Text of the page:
"When you visit the region of the blessed (and long may it be before that hour arrives), how many shades will hail with grateful affection that noble author, who has rescued their names from unjust obloquy, and taught posterity to pity and weep for those it would otherwise have blamed! I can well imagine your feelings in the church on reading the names of those once dear to you on the cold tomb. Yes, there is true religion in the heart at such moments, for is not love and sorrow the basis of true religion? I quite agree in your opinion of Colonel Napier. There is a grandeur in his History that charms me, and assures me that those can best chronicle great deeds who are the most capable of performing them. Our sympathies reveal the secrets of our natures, and I am never so satisfied with mine as when I feel a decided preference for what is good and great.

"Count D'Orsay is hunting, and Miss Power is rejoicing in the society of her parents, and sisters, and brothers, a family of seven, who arrived from New Brunswick six weeks ago, en route for Van Diemen's Land. You ought to come and spend the Christmas with me, after so long an absence.



"Gore House, Feb. 6th, 1843. "Your letter found me in deep affliction, from which it will be long ere I We have lost our darling Isabella, the dear and gifted child, who, though deaf and dumb, possessed more intelligence than thousands who can hear and speak. Attacked about three months ago with a complaint in her chest, I nursed her here, and had hoped for her final recovery, when, on the 4th of January, her poor mother's impatience to have her with her again in

duced me to take her down to Cheveley. A few days after, a relapse ensued, and on the 31st she resigned her pure soul to God. On Saturday last I saw her mortal remains consigned to the tomb, and left that dearly loved form, which I would scarcely let a rude breeze visit, in the cold, dismal, and dark vault. Alas! how soon may it open to receive her poor mother, whose state continues to be most alarming. How fond my darling Isabella was of you. Do you remember her endearing ways, and all her attractions? This blow has fallen heavily on us all, and you, I know, will feel it. My heart is too full to write more, but I could no longer leave your letter unanswered. All here unite in kindest regards to you. M. BLESSINGTON."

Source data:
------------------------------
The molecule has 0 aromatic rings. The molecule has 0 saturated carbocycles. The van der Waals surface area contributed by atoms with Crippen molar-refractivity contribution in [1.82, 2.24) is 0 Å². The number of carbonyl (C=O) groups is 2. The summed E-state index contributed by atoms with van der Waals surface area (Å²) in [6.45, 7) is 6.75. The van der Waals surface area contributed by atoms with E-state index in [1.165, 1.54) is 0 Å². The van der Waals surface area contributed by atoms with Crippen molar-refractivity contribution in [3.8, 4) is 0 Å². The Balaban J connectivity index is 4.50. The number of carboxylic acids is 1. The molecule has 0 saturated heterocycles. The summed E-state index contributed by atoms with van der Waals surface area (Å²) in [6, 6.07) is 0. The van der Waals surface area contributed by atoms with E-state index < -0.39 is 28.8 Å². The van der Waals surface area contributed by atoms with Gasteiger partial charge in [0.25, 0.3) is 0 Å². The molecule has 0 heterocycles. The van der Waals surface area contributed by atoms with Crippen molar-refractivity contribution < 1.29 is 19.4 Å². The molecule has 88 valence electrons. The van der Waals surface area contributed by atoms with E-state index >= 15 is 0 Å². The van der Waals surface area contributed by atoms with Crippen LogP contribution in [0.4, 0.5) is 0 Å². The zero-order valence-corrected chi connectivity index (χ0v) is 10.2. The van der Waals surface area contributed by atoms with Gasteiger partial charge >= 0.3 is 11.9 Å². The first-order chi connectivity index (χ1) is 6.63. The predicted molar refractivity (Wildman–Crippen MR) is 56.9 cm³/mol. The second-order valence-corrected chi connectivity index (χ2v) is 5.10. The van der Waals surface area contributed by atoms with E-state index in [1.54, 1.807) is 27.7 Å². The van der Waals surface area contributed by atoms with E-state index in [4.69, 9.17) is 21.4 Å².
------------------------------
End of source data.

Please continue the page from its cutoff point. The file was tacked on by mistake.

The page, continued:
"Gore House, March 27th, 1843.

"I find by your letter, received this morning, that we were writing to each other at the same time. I am pleased at this proof of our sympathy, and charmed with the Imaginary Conversation, which shall certainly grace and honor the pages of the Book of Beauty.' No man ever could define the feelings and thoughts of woman—that is, the most pure and unsophisticated portion of the sex-as you can. You enter even beyond the vail of that temple (in woman's heart) so seldom penetrated, and her naïveté and tenderness acquire new charms by your translation of them. I always feel this when you make our sex speak, and wonder not that you are so general a favorite with those whose sentiments you so beautifully delineate.

"I must also thank you for the verses, received in a season of so much sorrow that I had no heart to thank you sooner. Yes, I did remember having read them long years ago at Florence, in happier times, and remember all my dear lost husband's admiration of them. My poor niece* lingers on the threshold of eternity, and, like the setting sun, reveals a new brightness as she draws nearer to her departure. Ah! why should those dear to us become still more so when we are about to lose them? We like Colonel Stopford exceedingly, and regret that the affliction which has befallen us has prevented our showing him that attention which any friend of yours will be always sure of finding, and which he so well merits on his own account. M. BLESSINGTON."

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"Gore House, April 11th, 1843. "I feel well assured of your sympathy in the heavy affliction that has fallen on me. You knew the admirable creature we have lost, but you saw her not when bowed down by that most fatal of all maladies; her resignation and sweetness triumphed over its pains. For me, the scene of the last week of her life can never be effaced from my mind. That lovely face, which grew still more fair and heavenly in its expression as her death approached, is ever present to me, and the sweet tones of her voice, uttering words of consolation to those around her dying bed, still ring in my ear. Her strength of mind and heavenly gentleness increased to the last, and rendered her dearer than ever Mrs. Fairlie.